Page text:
Iron And Calcium: Their Importance In The Life Of Women

Iron and calcium levels must be controlled during the different stages of a woman’s life. Both play an important role, especially when there are physiological and hormonal changes, the most significant stages being menstruation, pregnancy, lactation and menopause.

It is important that before taking iron and calcium supplements, you review your diet and make the necessary changes. Eating a healthy and balanced diet helps prevent health problems. 

Iron

Iron supplement.

Iron is the most abundant trace mineral in the body. Of all the amount of iron that we take each day, only 10% is absorbed and the rest is eliminated in the feces. The main functions in which iron participates are the following: 

  • It carries oxygen from the lungs to the rest of the body.
  • It collaborates in the metabolism, intervening in the obtaining of cellular energy.
  • It is part of the myoglobin in the muscle.
  • Promotes enzymatic reactions.

Having low iron levels can lead to iron deficiency anemia. This type of anemia is the most frequent, but in addition, this Lack of iron can cause you to experience symptoms such as fatigue, weakness, cold hands and feet, or a headache. 

Calcium

Calcium is one of the most important minerals in the body, it is present in bones and teeth, making up more than 99% of its structure. 

The amount of calcium in the body has been shown to be related to height, not age. For this reason, an increase of 20 grams of calcium is produced for each centimeter of height.

We can obtain this mineral in two ways: those of dairy origin and non-dairy ones, the second group includes fish and their preserves. To maintain adequate levels of calcium, it is advisable to consume in moderation coffee, alcohol and salt, since according to some studies excessive caffeine consumption is not good for bone health.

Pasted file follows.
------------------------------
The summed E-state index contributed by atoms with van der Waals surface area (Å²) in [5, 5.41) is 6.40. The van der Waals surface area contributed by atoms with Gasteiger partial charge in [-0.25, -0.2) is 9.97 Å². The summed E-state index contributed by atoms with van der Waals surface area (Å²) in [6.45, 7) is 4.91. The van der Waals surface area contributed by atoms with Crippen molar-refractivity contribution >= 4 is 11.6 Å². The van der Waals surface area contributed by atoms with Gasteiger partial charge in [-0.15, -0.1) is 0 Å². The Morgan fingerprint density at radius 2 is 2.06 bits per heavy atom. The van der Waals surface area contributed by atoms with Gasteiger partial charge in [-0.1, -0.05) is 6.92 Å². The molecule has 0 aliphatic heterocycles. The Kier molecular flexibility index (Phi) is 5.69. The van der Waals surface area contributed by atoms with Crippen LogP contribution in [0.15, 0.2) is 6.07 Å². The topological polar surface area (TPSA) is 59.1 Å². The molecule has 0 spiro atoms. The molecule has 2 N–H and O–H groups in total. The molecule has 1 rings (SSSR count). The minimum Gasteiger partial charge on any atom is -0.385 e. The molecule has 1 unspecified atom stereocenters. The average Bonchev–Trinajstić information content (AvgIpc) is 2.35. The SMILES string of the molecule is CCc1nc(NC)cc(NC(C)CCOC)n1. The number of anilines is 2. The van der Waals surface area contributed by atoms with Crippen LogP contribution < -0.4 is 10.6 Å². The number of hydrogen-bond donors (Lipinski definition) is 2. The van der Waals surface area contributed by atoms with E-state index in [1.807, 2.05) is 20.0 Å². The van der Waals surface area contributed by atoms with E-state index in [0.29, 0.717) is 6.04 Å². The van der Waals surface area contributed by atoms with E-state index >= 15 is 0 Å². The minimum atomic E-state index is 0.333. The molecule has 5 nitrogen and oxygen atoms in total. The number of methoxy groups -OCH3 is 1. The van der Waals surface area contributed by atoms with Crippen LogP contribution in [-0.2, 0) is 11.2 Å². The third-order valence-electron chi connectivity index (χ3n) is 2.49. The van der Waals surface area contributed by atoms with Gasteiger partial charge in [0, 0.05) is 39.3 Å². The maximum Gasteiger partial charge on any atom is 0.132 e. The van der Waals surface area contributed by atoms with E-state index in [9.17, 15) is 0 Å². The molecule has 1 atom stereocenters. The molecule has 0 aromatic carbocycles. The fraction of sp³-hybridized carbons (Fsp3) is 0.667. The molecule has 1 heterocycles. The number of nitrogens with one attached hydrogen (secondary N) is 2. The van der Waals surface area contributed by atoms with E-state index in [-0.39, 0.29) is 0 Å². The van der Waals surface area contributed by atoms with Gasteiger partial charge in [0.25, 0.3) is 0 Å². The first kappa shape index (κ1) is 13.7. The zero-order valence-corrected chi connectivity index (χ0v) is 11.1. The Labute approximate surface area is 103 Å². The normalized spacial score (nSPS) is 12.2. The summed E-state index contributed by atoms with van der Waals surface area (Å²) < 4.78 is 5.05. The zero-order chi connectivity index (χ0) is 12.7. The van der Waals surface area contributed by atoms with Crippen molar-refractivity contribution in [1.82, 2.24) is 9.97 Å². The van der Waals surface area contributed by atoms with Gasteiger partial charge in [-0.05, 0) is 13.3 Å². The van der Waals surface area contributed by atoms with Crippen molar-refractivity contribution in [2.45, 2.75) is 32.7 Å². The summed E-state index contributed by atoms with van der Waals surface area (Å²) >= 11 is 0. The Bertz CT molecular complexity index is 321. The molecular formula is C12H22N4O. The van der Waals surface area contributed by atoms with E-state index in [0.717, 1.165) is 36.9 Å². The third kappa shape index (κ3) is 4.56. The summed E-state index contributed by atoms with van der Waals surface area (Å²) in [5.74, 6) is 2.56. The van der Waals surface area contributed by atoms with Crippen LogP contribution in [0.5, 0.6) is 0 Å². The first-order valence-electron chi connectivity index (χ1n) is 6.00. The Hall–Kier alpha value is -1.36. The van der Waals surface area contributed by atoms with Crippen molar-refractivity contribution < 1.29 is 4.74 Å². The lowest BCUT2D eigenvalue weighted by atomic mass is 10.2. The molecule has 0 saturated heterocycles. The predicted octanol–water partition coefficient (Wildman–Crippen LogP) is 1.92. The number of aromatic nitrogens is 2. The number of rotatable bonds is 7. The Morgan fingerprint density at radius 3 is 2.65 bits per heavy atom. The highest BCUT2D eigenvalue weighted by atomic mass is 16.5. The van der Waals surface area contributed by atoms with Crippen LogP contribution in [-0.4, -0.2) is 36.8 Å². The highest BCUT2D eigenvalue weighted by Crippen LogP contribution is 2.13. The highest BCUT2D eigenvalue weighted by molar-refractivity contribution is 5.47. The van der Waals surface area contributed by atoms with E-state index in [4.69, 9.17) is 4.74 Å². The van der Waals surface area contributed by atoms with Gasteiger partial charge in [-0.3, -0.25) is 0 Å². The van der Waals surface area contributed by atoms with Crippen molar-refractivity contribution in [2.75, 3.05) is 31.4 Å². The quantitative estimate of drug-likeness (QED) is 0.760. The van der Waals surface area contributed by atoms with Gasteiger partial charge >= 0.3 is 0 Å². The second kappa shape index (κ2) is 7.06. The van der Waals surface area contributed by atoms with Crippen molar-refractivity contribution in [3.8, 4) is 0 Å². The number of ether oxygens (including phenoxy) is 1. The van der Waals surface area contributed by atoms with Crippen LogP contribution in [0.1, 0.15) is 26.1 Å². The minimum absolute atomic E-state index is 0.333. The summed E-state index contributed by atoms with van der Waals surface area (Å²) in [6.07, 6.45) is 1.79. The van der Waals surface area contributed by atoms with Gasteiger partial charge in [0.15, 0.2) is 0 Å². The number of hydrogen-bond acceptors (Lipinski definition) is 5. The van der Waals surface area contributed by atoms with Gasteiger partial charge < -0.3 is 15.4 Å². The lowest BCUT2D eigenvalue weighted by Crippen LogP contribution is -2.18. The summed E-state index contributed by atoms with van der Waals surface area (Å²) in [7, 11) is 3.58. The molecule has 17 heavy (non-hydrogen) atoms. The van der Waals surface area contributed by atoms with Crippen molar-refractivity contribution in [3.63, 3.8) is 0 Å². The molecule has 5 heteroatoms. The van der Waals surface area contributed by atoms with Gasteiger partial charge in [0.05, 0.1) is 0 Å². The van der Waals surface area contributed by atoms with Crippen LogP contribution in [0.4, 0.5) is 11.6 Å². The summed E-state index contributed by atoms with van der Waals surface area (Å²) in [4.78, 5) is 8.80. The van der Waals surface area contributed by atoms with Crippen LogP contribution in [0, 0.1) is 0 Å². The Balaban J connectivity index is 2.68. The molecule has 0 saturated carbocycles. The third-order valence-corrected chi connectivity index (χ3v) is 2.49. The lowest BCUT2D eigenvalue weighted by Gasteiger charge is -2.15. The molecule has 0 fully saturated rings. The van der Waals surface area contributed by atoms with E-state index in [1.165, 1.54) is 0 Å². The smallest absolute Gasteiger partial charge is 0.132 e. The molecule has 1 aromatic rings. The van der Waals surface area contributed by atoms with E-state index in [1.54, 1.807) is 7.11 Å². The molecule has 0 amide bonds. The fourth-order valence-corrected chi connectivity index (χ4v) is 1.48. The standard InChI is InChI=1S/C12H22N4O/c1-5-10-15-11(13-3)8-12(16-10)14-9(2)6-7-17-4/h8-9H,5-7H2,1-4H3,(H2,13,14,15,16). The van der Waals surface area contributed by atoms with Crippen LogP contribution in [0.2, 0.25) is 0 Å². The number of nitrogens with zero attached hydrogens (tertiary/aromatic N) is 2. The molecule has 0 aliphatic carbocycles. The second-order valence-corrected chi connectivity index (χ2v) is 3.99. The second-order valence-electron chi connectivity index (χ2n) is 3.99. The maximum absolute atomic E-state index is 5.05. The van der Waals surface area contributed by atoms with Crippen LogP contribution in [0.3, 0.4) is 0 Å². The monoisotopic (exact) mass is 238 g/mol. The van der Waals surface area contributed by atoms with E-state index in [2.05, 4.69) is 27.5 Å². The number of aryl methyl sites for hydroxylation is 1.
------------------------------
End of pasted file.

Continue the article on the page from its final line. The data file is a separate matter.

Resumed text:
Iron and calcium in the different stages of a woman’s life

Perinatologist female doctor.

1. During menstruation

Anyone loses about 1 milligram per day of iron in the form of sweat and urine. During menstruation, losses increase by 0.5 milligrams a day. For this reason, if your periods are heavy or long, you may have to boost iron levels by taking a supplement.

Calcium needs, as we have said, are related to height, however , the recommended daily dose during menstruation is 1000-1300 milligrams per day.

2. Iron and calcium in pregnancy

During pregnancy the recommended dose is between 1000 and 1300 milligrams of calcium per day. In case the intake Maternal calcium is not enough, you can promote bone demineralization.

In young mothers as they have not yet reached the peak of their bone mass, it is more important if it is possible to control the calcium intake.

3. During lactation

Labor and breastfeeding are two stages in which there is a significant loss of iron.   The RDA for calcium when breastfeeding is 1,000 to 1,300 milligrams per day. If you are a nursing mother, you should adjust your diet by increasing calcium intake to compensate for the needs of this stage. 

However, keep in mind that the composition of breast milk varies depending on the nutritional status of the mother as well as the type of diet. 

Breastfeeding

4. Iron and calcium in menopause

Menopause is a stage that brings many changes in a woman’s life. If you maintain a correct diet, you can prevent or delay some of the problems that may appear, such as:

  • Osteoporosis
  • Over weight
  • Dyslipidemia

During menopause, calcium needs increase because bone resorption increases and bone mineral density decreases.  At this stage it is important that you take calcium supplements, with a recommended dose of 1200 milligrams of calcium with 800 milligrams of vitamin D.

You need to take the recommended daily amounts of iron and calcium at each stage. The ideal way to do this is through a balanced and healthy diet. Although depending on the circumstances, you may need to take a supplement. Before acquiring them and starting to take them on your own, get advice in consultation with your doctor or pharmacist.

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